musica Dei donum
Jacobus HANDL-GALLUS, Hans-Leo HASSLER, Johann Hermann SCHEIN
[I] "Gallus - Hassler - Schein: Contrasts in German Church Music around 1600"a
Benjamin Dreßler, viola da gambaaa;
Alexandra Skiebe, organaa
rec: August 23 - 26, 2010, Leipzig, Kirche zum Heiligen Kreuz
Rondeau - ROP6041 (© 2011) (55'01")
Liner-notes: E/D; lyrics - translation: D
Cover & track-list
Patrick Grahl, Cornelius Frommelt, tenor;
Tobias Ay, baritone;
Philipp Goldmann, Emanuel Jessel, bass
[II] Hans-Leo HASSLER: Missa Octavab
Dir: Zygmunt Magiera
rec: Jan 2011, Cracow, [Church of the Immaculate Conception of the Blessed Virgin Mary]
Dux - 0750 (© 2011) (38'06")
Liner-notes: E/P; lyrics - translations: E/P
Cover & track-list
Jacobus HANDL-GALLUS (1550-1591):
Ante luciferum genitusa;
Ascendit Deus in iubilationea;
Canite tuba in Siona;
Ecce quomodo moritur iustusa;
In nomine Iesua;
Natus est nobisa;
Hans-Leo HASSLER (1546-1612):
Ad dominum cum tribularer a 5b ;
Cantate Domino a 4ab ;
Dixit Maria ad angelum a 4ab ;
Ecce sacerdos a 6b;
Laudate Dominum a 4b;
Laetentur coeli a 4ab ;
Missa I super Dixit Maria a 4a ;
Missa VIII a 8b ;
Pater noster a 8b ;
Verbum caro factum est a 6b ;
Johann Hermann SCHEIN (1586-1630):
Christ lag in Todesbandenaa ;
Christe, der du bist Tag und Lichtaa ;
Erbarm dich mein, o Herre Gottaa ;
Gelobet seist du, Jesu Christaa ;
Mit Fried und Freud ich fahr dahinaa ;
Warum betrübst du dich, mein Herzaa 
Anna Magiera, Agnieszka Drabent, soprano;
Malgorzata Langer-Król, contralto;
Lukasz Dulewicz, alto;
Zygmunt Magiera, Marek Opaska, tenor;
Bartlomiej Pollak, Marcin Wróbel, bass
Hans-Leo Hassler,  Cantiones sacrae de festis praecipuis totius anni, 1591, 15972;
 Missae, 1599;
 Sacri concentus, 1601;
Johann Hermann Schein,  Opella nova, geistlicher Concerten … auff italiänische Invention componirt, I, 1618;
 Opella nova, geistlicher Concerten … auff italiänische Invention componirt, II, 1626
Much changed in the musical aesthetics in Europe in the decades around 1600. This is generally characterised as the shift from the stile antico to the stile nuovo, or from polyphony to monody. But that is a bit too simple. The stylistic changes are mostly demonstrated with a reference to Italian music, comparing - for instance - Palestrina and Monteverdi. But they also took place in other regions, for instance in the German-speaking part of Europe. That is the subject of the recording of the ensemble Thios Omilos.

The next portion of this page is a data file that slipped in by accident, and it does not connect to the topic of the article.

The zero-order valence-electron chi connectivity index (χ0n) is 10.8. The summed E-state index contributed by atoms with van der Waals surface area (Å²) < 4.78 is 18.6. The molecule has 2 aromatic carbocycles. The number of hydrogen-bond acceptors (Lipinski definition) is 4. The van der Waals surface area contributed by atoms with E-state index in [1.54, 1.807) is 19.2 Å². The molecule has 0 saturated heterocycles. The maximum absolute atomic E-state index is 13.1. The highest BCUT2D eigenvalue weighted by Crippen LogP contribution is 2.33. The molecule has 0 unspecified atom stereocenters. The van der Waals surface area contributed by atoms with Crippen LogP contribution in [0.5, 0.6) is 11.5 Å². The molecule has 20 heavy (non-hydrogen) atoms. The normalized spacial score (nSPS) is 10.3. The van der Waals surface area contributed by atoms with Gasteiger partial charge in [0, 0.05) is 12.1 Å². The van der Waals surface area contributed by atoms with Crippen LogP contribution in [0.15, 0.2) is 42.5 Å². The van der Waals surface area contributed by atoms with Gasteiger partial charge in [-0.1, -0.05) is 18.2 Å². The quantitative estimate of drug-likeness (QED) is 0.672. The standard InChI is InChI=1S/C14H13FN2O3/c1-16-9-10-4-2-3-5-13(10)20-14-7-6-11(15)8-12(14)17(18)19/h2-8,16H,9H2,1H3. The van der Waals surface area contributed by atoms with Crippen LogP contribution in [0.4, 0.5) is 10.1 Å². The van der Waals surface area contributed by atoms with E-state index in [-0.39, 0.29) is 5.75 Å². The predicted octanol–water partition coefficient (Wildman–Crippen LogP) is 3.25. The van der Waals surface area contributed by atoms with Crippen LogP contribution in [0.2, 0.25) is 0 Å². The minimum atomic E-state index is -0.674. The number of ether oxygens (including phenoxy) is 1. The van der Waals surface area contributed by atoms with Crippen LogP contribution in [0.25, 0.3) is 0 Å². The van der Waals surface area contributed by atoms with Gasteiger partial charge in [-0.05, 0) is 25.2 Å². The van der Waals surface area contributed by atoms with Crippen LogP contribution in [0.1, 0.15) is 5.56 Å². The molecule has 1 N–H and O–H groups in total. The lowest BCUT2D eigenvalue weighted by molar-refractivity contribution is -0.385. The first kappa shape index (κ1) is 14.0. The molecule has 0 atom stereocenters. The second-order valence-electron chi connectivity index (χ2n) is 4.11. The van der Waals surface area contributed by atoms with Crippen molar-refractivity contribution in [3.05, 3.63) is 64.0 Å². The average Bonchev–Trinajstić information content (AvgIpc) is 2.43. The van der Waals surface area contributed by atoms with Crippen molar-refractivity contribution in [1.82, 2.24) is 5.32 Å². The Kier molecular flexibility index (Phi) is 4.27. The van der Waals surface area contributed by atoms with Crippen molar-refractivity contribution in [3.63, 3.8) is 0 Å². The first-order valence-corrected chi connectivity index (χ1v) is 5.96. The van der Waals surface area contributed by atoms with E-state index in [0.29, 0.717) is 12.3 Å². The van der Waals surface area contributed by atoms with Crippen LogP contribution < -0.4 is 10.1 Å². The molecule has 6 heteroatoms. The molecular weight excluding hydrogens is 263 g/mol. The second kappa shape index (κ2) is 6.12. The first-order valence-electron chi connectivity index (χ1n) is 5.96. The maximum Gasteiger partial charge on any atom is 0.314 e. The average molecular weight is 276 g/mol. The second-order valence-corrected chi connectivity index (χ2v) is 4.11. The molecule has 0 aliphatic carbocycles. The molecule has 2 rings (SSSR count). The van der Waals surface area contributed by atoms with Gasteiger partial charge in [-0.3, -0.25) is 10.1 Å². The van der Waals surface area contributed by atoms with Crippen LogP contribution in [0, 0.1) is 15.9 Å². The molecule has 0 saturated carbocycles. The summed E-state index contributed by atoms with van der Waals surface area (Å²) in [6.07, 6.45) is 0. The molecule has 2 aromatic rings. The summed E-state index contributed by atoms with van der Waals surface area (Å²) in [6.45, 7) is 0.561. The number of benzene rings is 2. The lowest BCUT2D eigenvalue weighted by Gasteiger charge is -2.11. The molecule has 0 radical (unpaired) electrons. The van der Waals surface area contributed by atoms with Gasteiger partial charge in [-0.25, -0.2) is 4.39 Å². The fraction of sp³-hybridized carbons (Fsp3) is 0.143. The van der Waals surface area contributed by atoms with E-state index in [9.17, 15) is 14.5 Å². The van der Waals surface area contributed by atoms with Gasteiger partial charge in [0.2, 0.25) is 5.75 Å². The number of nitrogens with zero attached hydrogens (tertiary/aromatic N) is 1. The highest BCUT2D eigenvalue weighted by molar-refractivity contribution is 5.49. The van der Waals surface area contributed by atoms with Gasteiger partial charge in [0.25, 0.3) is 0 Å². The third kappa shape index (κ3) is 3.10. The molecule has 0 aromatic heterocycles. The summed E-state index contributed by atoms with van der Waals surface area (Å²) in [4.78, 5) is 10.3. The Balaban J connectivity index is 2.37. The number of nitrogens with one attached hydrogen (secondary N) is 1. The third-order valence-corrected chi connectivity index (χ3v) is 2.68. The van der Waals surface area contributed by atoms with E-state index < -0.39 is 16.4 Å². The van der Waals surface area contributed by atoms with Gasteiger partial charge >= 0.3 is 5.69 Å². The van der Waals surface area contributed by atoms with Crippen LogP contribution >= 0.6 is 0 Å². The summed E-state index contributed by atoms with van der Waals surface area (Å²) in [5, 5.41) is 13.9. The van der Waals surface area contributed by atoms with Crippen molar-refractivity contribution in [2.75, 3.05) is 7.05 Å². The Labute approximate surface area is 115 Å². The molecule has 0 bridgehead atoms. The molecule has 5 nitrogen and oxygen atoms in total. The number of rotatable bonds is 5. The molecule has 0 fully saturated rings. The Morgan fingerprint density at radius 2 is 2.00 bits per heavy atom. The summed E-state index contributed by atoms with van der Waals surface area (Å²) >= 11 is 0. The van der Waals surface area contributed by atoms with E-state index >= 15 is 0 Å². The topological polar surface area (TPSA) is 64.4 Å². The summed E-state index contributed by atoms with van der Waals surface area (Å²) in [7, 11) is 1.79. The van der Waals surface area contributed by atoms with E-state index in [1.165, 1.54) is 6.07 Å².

For this disc pieces by three composers are chosen who represent different generations. The first is Jacobus Handl (or Händl) who was probably from Ribnica, in the Austrian dukedom of Krain, and today part of Slovenia. It is suggested his name could originally have been Petelin, meaning 'rooster'. Handl is the German diminutive; he is also known as Gallus, which is the Latin translation of 'rooster'. After travelling through Moravia, Bohemia and Silesia he was from 1579/80 until 1585 at the service of the Bishop of Olomouc. Shortly afterwards he became cantor of St Jan na Brzehu in Prague where he remained until his death. He was considered one of the main composers of sacred polyphony of his time. The motets which are selected for this recording reflect the dominating contrapuntal style of composing of the 16th century. Imitation is the most prominent feature of these motets; only now and then Handl makes use of declamation and homophony. A rare example of a close connection between text and music is Ascendit Deus in iubilatione: the ascension of Christ is depicted by rising diatonic scales in all voices, whereas the sound of the trumpet is imitated on the words "in voce tubae".